1. Hacking away: The year started and ended with major hack attacks. It ended with Sony Pictures CEO Michael Lynton trying fruitlessly to cope with the massive cyberhacking attack on his company’s intellectual property and prompting him to withhold release of The Interview for a few days under threat of terrorist attack. But 2014 also began with a CEO trying to cope with the immense fallout from a hack, as Target CEO Gregg Steinhafel tried—and failed—to right the company after a Christmas 2013 digital invasion. Home Depot, JPMorgan and other big companies and brands also were afflicted by significant data breaches. The proliferation of successful attacks last year—as many as 2,000 that the federal government admitted knowing about—ensured that many CEOs will be elevating the importance of digital protections of their companies’ data in 2015.
2. Oiling the skids: Oil prices slid late in 2014, creating untold ripple effects in the U.S. and global economies and geopolitical ramifications as well. Most of these were positive for American companies, as CEOs saw spending rise because of the money that U.S. consumers were saving at the gasoline pump. The slide also kept U.S. car sales humming through December. The short-term losers, of course, were energy-company CEOs who had to decide how to ease the pressure of falling prices. Middle Eastern monarchies and Russia were other big losers from the oil-price decline that has been prompted in large part by the growing bounty of U.S. oil and gas supplies due to horizontal drilling and hydraulic fracking. For 2015, economists say that CEOs should be betting on continued moderation in oil prices.
3. Tempest in the corner office: CEOs themselves—and, often, their bad behavior—were at the center of many of the biggest business stories of 2014. They included those whom it was difficult to drag off the stage, such as Dov Charney at American Eagle, as well as those who stuck their foot in their mouths, such as Abercrombie & Fitch CEO Mike Jeffries with his comments about why he doesn’t making clothing for fat women. Others were under glaring spotlights and dealing with immense challenges, such as General Motors’ Mary Barra, whose company faced huge safety recalls and liabilities; IBM’s Virginia Rometty, who was scrambling to revise IBM’s business model in the face of an unprecedented slump; and McDonald’s’ Don Thompson, who was trying to keep the Golden Arches from crumbling. It’s hard for CEOs to avoid new business challenges, but look for more circumspection in the corner office in 2015.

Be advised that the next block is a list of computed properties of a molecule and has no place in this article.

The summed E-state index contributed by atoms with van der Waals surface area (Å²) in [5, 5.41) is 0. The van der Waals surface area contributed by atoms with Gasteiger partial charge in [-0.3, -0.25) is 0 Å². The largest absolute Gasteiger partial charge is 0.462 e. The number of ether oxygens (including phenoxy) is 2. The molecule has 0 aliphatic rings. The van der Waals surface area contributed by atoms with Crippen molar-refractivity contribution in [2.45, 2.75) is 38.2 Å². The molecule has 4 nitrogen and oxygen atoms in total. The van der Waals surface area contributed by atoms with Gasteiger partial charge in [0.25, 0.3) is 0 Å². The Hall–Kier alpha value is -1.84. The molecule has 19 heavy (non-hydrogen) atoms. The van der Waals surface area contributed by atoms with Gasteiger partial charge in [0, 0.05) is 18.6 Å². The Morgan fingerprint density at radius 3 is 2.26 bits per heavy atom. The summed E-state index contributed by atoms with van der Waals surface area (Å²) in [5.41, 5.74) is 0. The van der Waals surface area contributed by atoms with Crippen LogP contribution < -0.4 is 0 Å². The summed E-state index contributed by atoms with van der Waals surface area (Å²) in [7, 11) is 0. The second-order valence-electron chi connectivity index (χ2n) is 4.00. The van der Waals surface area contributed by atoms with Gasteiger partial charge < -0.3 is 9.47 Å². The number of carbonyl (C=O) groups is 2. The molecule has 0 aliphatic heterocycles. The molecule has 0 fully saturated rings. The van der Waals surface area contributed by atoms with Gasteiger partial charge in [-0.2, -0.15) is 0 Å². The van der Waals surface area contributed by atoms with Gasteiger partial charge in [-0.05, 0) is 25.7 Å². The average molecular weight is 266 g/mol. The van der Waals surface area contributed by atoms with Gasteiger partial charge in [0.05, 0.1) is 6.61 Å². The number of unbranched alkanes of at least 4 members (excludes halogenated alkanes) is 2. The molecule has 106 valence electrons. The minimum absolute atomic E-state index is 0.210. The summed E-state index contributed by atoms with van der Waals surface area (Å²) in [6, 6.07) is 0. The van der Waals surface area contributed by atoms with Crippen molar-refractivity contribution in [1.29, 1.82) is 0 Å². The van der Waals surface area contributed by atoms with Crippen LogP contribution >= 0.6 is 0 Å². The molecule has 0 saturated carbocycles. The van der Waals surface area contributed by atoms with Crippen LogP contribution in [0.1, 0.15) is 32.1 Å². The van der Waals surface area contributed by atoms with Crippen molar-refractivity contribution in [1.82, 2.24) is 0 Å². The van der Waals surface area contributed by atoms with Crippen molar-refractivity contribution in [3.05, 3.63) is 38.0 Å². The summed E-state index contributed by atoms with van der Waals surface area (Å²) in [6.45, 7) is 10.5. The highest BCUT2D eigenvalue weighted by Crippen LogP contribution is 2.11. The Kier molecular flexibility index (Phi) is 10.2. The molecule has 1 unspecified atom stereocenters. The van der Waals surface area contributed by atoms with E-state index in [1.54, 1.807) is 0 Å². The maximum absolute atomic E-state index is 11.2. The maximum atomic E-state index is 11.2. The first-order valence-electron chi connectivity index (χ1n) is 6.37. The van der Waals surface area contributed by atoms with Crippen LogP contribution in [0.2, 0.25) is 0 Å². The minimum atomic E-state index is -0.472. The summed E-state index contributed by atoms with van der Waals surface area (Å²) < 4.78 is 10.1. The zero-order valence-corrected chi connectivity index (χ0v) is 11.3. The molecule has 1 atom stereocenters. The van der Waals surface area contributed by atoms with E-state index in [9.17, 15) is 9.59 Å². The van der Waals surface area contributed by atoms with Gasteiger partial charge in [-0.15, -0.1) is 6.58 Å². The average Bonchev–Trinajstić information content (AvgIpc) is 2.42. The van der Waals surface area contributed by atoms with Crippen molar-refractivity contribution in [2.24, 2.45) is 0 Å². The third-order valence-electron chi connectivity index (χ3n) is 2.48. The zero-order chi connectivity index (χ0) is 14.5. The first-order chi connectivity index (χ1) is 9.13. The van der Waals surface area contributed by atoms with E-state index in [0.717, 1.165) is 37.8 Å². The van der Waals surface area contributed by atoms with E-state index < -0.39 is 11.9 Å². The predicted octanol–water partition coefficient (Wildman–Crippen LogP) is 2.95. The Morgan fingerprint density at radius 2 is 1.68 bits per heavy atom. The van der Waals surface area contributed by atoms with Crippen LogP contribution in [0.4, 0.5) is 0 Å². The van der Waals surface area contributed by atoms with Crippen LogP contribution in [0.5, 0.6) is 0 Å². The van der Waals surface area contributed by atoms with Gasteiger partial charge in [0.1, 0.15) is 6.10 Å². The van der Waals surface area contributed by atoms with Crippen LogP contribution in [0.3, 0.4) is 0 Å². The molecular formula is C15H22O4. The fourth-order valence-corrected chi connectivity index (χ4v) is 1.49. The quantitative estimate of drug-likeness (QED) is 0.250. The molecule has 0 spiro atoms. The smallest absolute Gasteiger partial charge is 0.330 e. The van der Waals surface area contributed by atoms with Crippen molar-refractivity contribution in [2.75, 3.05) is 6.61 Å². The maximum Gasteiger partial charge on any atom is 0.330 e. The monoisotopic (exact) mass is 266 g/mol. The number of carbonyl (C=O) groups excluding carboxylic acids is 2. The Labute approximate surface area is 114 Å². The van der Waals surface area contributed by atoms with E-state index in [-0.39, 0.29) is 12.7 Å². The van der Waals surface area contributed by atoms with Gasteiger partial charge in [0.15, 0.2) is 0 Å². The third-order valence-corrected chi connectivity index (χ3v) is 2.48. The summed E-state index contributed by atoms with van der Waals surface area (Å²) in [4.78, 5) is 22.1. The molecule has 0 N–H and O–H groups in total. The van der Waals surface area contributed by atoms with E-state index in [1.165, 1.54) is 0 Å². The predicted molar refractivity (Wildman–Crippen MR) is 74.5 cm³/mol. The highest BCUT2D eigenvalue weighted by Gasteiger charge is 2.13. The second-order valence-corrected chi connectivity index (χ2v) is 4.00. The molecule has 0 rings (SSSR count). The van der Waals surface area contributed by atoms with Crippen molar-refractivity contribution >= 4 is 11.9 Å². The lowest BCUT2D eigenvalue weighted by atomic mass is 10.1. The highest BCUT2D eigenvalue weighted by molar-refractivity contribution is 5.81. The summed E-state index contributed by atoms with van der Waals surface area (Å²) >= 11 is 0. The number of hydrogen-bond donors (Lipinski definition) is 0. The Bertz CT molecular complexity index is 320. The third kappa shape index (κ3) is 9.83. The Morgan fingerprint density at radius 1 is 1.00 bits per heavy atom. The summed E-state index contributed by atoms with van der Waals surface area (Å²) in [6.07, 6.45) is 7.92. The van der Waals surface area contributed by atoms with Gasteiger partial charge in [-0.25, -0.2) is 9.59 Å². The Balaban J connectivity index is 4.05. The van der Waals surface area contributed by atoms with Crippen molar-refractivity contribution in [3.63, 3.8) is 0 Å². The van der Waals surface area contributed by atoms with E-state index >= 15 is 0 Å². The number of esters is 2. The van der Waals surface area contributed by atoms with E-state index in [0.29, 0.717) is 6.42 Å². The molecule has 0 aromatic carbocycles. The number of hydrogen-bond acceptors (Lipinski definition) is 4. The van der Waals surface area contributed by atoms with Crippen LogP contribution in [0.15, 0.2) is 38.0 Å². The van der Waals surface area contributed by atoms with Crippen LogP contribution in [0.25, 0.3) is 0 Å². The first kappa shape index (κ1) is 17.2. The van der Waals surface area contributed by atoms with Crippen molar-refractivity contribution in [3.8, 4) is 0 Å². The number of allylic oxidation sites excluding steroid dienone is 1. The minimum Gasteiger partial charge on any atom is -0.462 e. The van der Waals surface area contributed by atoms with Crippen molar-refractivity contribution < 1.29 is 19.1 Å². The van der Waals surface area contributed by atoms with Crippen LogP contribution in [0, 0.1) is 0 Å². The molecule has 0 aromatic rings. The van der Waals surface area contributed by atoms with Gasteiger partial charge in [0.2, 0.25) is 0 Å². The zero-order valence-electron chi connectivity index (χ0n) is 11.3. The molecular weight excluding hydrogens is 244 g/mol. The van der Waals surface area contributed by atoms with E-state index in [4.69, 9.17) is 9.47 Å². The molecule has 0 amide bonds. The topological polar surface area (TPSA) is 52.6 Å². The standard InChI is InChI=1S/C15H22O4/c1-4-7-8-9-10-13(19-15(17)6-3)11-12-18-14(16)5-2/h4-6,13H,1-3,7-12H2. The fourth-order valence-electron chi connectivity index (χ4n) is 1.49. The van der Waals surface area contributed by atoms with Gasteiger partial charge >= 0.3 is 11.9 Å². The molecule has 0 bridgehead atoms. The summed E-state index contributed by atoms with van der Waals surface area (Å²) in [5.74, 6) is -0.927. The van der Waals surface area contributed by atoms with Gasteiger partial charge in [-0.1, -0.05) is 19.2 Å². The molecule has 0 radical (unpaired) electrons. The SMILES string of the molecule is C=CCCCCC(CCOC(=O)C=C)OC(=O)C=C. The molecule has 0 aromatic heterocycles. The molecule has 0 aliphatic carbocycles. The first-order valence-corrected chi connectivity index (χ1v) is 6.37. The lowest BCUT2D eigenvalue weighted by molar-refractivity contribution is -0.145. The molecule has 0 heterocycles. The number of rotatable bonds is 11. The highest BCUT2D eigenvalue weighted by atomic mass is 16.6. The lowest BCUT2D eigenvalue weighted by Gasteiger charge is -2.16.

4. Activism unleashed: Darden Restaurant Group CEO Clarence Otis paid the ultimate price of shareholder activism in 2014 by losing control of the company to one of the most effective agitators, Starboard Value. Such successes, and the continued struggles faced by many CEOs, emboldened activist investors generally as they also targeted companies including PepsiCo, Hertz, Family Dollar, Yahoo and even Apple. No doubt activist investors will grow in influence in 2015 as bloodless investors demonstrate less and less loyalty to ensconced CEOs, and as the still-treacherous business climate is sure to create new vulnerabilities in the executive suite.
5. Undependable economy: The year-end comments by former Fed chief Alan Greenspan about a “very sluggish economy” underscored the fact that U.S. and global economic growth remains iffy, something that CEOs are keeping at the top of their list of concerns for 2015. Thanks in part to strong second-half growth in the United States, most American CEOs believe the economy at least has tipped decisively in a positive direction. But its vigor remains restrained by concerns such as underemployment, a tentative housing recovery and CEOs’ worries about continued over-regulation. Also, the economies of nearly every major emerging market, stretching from China to Brazil, have cooled.
6. Aversion to inversion: CEOs of companies including Walgreen’s and Burger King turned to “inversion” strategies to merge with foreign-based companies and then move their headquarters abroad to avoid much higher U.S. tax rates. The trend gained momentum in the spring when New Jersey-based Pfizer tried to buy rival UK-based drug maker AstraZeneca, a deal which eventually fell through. Burger King then bought Tim Horton’s of Canada. Democratic politicians complained that U.S. companies were trying to dodge paying their “fair share” of taxes to the federal coffers. So after Walgreen’s bought UK’s Alliance Boots, the merged company kept its headquarters in Chicago. And the U.S. Treasury Department stepped in with new rules that would make inversion-based deals less lucrative.